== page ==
Retail

Orgánica Yogurt closes operations after 6 years

The Orgánica Yogurt recipe has earned the company numerous industry awards and space on supermarket shelves. (Credit: www.facebook.com/yogurtorganica) The Orgánica Yogurt recipe has earned the company numerous industry awards and space on supermarket shelves. (Credit: www.facebook.com/yogurtorganica)

Six years after introducing its high-quality, Greek-style yogurt to the Puerto Rican market, Orgánica Yogurt announced its decision to close down the business effective Tuesday.

Local entrepreneur and company founder Antonio Luis Castro-Barreto took to Orgánica Yogurt’s Facebook page to make the announcement Tuesday morning, in which he cited the “rapid growth of its product coverage without outside capital, increased operating expenses, a decrease in sales due to the economic crisis, the proliferation of foreign yogurt franchises and the inability of the spheres of government to lend us a hand” as the main reasons for the decision.

“We thank you infinitely for having chosen us and join us in this journey that encouraged the creation of jobs, local manufacturing and movement of our economy, which we all need. We are at your service,” he told the page’s more than 6,500 fans.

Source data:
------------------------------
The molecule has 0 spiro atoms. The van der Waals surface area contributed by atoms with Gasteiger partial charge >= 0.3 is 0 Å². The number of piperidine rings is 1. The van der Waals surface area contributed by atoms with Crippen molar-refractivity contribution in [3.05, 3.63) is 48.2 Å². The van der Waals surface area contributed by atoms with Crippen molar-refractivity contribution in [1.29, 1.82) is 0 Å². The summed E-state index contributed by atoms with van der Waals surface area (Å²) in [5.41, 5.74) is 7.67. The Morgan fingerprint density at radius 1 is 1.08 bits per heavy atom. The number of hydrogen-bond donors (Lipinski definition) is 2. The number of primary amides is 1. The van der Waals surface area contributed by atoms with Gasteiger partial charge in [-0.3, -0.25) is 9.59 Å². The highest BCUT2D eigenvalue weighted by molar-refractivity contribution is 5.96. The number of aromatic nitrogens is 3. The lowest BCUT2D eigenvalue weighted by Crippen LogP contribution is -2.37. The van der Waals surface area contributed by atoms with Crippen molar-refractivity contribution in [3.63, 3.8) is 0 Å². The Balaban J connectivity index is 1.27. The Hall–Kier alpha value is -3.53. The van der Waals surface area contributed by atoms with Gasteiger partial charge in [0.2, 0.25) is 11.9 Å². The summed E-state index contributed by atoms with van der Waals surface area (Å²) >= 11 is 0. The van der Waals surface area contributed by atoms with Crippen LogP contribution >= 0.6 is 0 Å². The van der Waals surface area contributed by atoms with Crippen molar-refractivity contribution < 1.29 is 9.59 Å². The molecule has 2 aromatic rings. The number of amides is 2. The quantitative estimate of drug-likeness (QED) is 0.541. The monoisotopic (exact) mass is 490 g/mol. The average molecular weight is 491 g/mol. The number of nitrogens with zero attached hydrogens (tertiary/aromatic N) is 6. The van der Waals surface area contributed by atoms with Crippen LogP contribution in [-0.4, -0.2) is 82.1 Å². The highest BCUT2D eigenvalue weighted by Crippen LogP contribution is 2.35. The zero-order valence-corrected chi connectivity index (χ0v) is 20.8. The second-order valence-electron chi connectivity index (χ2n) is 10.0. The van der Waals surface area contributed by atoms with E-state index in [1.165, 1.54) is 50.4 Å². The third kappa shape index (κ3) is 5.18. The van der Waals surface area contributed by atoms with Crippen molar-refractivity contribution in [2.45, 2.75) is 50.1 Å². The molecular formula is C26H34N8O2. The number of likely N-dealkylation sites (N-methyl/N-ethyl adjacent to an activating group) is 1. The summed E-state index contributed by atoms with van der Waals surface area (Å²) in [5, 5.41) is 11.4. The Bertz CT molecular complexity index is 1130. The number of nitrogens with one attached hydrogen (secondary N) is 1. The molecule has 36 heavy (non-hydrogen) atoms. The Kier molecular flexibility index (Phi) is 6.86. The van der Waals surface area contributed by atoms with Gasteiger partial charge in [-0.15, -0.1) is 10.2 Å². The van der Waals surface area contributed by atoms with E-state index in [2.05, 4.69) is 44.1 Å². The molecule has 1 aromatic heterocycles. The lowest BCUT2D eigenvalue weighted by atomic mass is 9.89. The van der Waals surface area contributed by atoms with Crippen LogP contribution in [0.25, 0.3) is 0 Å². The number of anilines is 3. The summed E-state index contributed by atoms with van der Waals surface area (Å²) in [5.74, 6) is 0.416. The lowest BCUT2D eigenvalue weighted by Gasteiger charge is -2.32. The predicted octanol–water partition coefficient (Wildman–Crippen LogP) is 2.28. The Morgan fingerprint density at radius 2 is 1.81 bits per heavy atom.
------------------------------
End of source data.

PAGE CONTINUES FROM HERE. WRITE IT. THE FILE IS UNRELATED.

In 2006, at 23, Castro-Barreto began developing his idea of creating a healthy, different and natural yogurt made entirely in Puerto Rico. With no culinary experience, he began to burn milk and read about fermentation and bacterial cultures.

Initially, he produced 20 units per week, but as he steadily continued to polish his recipe, demand increased and it he began diversifying its flavors. As of 2011, Orgánica Yogurts was producing 100,000 yogurt units annually in 12 flavors, including coffee, chocolate, mango and passion fruit, all 100 percent natural fruit with no preservatives or additives.

His client roster included coffee shops and bakeries islandwide, including Los Cidrines, Café Cuatro Sombras and Starbucks. Most recently, Orgánica Yogurt began selling on supermarket shelves, including SuperMax and Wal-Mart.

The company also had its own store located at its manufacturing facilities in Trujillo Alto.

Attempts to reach Castro-Barreto have been unsuccessful this morning.

Author Details
Business reporter with 25 years of experience writing for weekly and daily newspapers, as well as trade publications in Puerto Rico. My list of former employers includes Caribbean Business, The San Juan Star, and the Puerto Rico Daily Sun, among others. My areas of expertise include telecommunications, technology, retail, agriculture, tourism, banking and most other areas of the economy.

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Comments (1)

  1. It’s a shame when PR needs entrepreneurs as badly as now. Would be good if a turnaround as a cooperative or else may be posible.

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